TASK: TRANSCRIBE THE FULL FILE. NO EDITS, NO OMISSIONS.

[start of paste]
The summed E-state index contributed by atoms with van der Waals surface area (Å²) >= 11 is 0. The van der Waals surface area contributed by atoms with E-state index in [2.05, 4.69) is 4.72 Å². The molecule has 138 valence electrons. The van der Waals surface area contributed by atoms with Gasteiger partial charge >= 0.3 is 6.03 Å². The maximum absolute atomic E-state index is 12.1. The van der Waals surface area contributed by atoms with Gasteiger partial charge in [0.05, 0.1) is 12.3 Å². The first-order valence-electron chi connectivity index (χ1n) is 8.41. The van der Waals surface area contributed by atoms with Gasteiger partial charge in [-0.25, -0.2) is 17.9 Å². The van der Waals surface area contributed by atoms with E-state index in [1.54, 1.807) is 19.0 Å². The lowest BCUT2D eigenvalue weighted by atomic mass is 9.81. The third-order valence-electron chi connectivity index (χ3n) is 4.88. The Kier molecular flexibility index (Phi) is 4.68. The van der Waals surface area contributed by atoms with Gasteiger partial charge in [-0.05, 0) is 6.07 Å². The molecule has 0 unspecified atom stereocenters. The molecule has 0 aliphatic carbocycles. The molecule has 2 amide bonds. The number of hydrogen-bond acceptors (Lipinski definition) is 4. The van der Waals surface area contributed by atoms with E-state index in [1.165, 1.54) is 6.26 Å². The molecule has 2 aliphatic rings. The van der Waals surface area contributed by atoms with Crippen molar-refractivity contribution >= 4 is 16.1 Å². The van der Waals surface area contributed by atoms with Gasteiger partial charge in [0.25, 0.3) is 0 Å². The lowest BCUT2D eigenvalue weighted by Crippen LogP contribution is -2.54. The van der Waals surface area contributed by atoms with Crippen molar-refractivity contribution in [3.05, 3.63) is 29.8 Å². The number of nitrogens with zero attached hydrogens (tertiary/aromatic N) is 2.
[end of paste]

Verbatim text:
The summed E-state index contributed by atoms with van der Waals surface area (Å²) >= 11 is 0. The van der Waals surface area contributed by atoms with E-state index in [2.05, 4.69) is 4.72 Å². The molecule has 138 valence electrons. The van der Waals surface area contributed by atoms with Gasteiger partial charge >= 0.3 is 6.03 Å². The maximum absolute atomic E-state index is 12.1. The van der Waals surface area contributed by atoms with Gasteiger partial charge in [0.05, 0.1) is 12.3 Å². The first-order valence-electron chi connectivity index (χ1n) is 8.41. The van der Waals surface area contributed by atoms with Gasteiger partial charge in [-0.25, -0.2) is 17.9 Å². The van der Waals surface area contributed by atoms with E-state index in [1.54, 1.807) is 19.0 Å². The lowest BCUT2D eigenvalue weighted by atomic mass is 9.81. The third-order valence-electron chi connectivity index (χ3n) is 4.88. The Kier molecular flexibility index (Phi) is 4.68. The van der Waals surface area contributed by atoms with Gasteiger partial charge in [-0.05, 0) is 6.07 Å². The molecule has 0 unspecified atom stereocenters. The molecule has 0 aliphatic carbocycles. The molecule has 2 amide bonds. The number of hydrogen-bond acceptors (Lipinski definition) is 4. The van der Waals surface area contributed by atoms with E-state index in [1.165, 1.54) is 6.26 Å². The molecule has 2 aliphatic rings. The van der Waals surface area contributed by atoms with Crippen molar-refractivity contribution >= 4 is 16.1 Å². The van der Waals surface area contributed by atoms with Gasteiger partial charge in [0.25, 0.3) is 0 Å². The lowest BCUT2D eigenvalue weighted by Crippen LogP contribution is -2.54. The van der Waals surface area contributed by atoms with Crippen molar-refractivity contribution in [3.05, 3.63) is 29.8 Å². The number of nitrogens with zero attached hydrogens (tertiary/aromatic N) is 2.